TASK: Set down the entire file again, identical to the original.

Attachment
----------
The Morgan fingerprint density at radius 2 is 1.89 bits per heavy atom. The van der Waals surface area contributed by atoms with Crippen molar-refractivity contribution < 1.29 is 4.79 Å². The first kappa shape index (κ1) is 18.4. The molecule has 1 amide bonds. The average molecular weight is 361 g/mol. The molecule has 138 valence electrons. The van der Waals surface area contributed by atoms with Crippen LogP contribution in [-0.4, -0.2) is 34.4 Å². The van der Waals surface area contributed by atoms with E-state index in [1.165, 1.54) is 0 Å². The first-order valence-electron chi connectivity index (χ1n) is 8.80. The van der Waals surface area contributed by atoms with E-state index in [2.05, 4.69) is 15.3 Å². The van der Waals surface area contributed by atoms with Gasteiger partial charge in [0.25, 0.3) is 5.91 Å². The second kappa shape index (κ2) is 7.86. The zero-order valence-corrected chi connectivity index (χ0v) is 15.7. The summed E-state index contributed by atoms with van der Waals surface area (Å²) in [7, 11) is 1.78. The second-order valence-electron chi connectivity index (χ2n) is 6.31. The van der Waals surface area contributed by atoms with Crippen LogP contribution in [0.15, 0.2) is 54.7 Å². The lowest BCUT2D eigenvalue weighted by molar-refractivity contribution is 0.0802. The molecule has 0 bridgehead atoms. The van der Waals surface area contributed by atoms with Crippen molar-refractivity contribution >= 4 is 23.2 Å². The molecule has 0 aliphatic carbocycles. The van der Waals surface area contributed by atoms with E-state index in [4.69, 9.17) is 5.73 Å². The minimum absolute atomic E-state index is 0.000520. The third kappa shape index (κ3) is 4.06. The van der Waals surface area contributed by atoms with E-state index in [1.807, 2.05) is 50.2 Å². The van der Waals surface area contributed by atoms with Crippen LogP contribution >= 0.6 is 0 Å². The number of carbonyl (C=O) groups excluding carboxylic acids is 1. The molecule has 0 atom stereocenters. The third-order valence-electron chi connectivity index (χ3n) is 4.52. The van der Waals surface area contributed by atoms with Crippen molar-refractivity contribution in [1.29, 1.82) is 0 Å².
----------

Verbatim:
The Morgan fingerprint density at radius 2 is 1.89 bits per heavy atom. The van der Waals surface area contributed by atoms with Crippen molar-refractivity contribution < 1.29 is 4.79 Å². The first kappa shape index (κ1) is 18.4. The molecule has 1 amide bonds. The average molecular weight is 361 g/mol. The molecule has 138 valence electrons. The van der Waals surface area contributed by atoms with Crippen LogP contribution in [-0.4, -0.2) is 34.4 Å². The van der Waals surface area contributed by atoms with E-state index in [1.165, 1.54) is 0 Å². The first-order valence-electron chi connectivity index (χ1n) is 8.80. The van der Waals surface area contributed by atoms with E-state index in [2.05, 4.69) is 15.3 Å². The van der Waals surface area contributed by atoms with Gasteiger partial charge in [0.25, 0.3) is 5.91 Å². The second kappa shape index (κ2) is 7.86. The zero-order valence-corrected chi connectivity index (χ0v) is 15.7. The summed E-state index contributed by atoms with van der Waals surface area (Å²) in [7, 11) is 1.78. The second-order valence-electron chi connectivity index (χ2n) is 6.31. The van der Waals surface area contributed by atoms with Crippen LogP contribution in [0.15, 0.2) is 54.7 Å². The lowest BCUT2D eigenvalue weighted by molar-refractivity contribution is 0.0802. The molecule has 0 bridgehead atoms. The van der Waals surface area contributed by atoms with Crippen molar-refractivity contribution >= 4 is 23.2 Å². The molecule has 0 aliphatic carbocycles. The van der Waals surface area contributed by atoms with E-state index in [4.69, 9.17) is 5.73 Å². The minimum absolute atomic E-state index is 0.000520. The third kappa shape index (κ3) is 4.06. The van der Waals surface area contributed by atoms with E-state index in [1.807, 2.05) is 50.2 Å². The van der Waals surface area contributed by atoms with Crippen LogP contribution >= 0.6 is 0 Å². The number of carbonyl (C=O) groups excluding carboxylic acids is 1. The molecule has 0 atom stereocenters. The third-order valence-electron chi connectivity index (χ3n) is 4.52. The van der Waals surface area contributed by atoms with Crippen molar-refractivity contribution in [1.29, 1.82) is 0 Å².